Post Edited (2017-12-28 12:48)

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 Re: Bundy
Author: Chris P 
Date:   2018-01-01 03:27

Here are the differences between US and UK spec Bundy oboes:

US spec:

- Basic conservatoire system
- Range to low B natural with full length bell
- Semi automatic 8ve keys
- LH3 C-C# trill key and RH C-D trill key
- Independent LH1 fingerplate without adjustment
- Side G# key (duplicates LH G# key)
- No forked F vent

UK spec:

- Basic thumbplate system
- Range to low Bb
- Simple action 8ve keys
- LH3 C-D trill key
- LH1 fingerplate linked to LH2 fingerplate via an adjusting screw
- Barret side key (duplicates thumbplate action)
- Forked F vent

The reason why I recommend plastic Bundys over wooden ones is I've never seen a wooden Bundy oboe where the body and bore hasn't warped - I suspect they either used kiln dried grenadilla or poorly seasoned grenadilla for them.

Plastic bodied ones on the whole have straight joints and bores, but like all plastic bodied woodwinds, they will need lateral play in the keywork relative to the lengths of the key barrels to ensure they won't bind up between the pillars when cold.


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 Re: Bundy
Author: tgenns 
Date:   2018-01-05 02:33

Back in the day (70's), Selmer made a full conservatory plastic model oboe with all the essential professional keys that had a good reputation. So good in fact, that a second oboist in the Chicago Symphony played one in the orchestra at the time.

I am curious if anyone has played on a newer one of these recently and also how you liked it. I noticed on Selmer’s website this oboe is not listed for sale, but it is listed on the Woodwinds and Brasswind website as Selmer model 104B. As a teacher, I see this as a good student / amateur oboe, if they still make it.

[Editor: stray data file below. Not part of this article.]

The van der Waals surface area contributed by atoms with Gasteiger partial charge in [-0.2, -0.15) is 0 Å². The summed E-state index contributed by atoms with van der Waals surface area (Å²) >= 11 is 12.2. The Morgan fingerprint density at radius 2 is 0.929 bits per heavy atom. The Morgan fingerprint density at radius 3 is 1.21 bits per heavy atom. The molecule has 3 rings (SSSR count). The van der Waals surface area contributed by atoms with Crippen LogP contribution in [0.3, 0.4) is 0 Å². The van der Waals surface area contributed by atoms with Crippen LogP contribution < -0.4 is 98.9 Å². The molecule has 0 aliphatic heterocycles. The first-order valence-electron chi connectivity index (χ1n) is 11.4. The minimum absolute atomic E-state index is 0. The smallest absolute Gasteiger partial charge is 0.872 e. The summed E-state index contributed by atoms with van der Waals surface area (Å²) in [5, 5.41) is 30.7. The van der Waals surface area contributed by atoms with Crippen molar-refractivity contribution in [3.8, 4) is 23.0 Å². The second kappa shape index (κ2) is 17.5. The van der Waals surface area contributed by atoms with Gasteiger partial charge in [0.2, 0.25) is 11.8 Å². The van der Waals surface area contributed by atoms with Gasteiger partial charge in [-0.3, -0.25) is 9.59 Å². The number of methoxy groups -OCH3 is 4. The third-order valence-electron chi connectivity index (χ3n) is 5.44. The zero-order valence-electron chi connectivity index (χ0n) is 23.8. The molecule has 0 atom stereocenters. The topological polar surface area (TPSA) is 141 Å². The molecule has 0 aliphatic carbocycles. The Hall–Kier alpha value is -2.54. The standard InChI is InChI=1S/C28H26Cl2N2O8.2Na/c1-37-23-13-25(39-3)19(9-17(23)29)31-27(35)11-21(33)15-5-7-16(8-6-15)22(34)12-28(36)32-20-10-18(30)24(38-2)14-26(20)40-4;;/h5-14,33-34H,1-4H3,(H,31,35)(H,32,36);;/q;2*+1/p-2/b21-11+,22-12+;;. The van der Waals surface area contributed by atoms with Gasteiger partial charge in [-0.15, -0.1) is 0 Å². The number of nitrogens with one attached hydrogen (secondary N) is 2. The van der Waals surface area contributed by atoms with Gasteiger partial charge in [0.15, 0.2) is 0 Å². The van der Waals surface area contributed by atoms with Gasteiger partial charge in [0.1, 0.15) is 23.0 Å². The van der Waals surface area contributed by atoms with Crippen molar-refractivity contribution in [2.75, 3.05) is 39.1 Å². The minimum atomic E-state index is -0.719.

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 Re: Bundy
Author: Chris P 
Date:   2018-01-05 19:09
Attachment:  P1030001.JPG (712k)

I have an older 104 which I use for outdoor and other unfavourable playing conditions, but have modified it to bring it up to the same spec as a Howarth S5.

I don't now how they play with the standard bore as I reamed the bores with Howarth XL reamers. The XL has a much larger bore than the standard Bundy bore.


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 Re: Bundy
Author: EaubeauHorn 
Date:   2018-01-07 02:57

Interesting, thanks. BTW ebay is a gamble but can pay off. I got my extremely good Rigoutat Expression for $3000 on ebay. I took it right away to my then teacher, who is a Rigoutat guy recently converted to Laubin, he doodled on it, looked at me, and said "I'd play a concert on this right now." I asked if it was worth what I paid, and got an emphatic YES back.

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 Re: Bundy
Author: mberkowski 
Date:   2018-01-07 04:32

I also have one of the plastic 1970's Selmer 104 oboes for outdoor use. I managed to get it for only about $300 US on ebay, cleaned it up, and invested a bit more to have it serviced. I see those instruments listed occasionally on ebay at 4x what I paid, but am unsure if they sell at that price. I wouldn't say it's up to playing in world class orchestra, but it's quite good for an old plastic oboe. Mine's scale is a bit "wide", flat on the low end. The keywork seems a little cramped; someone with large fingers might find it uncomfortable. But that's a small tradeoff for an inexpensive instrument with a left F and C#-B link.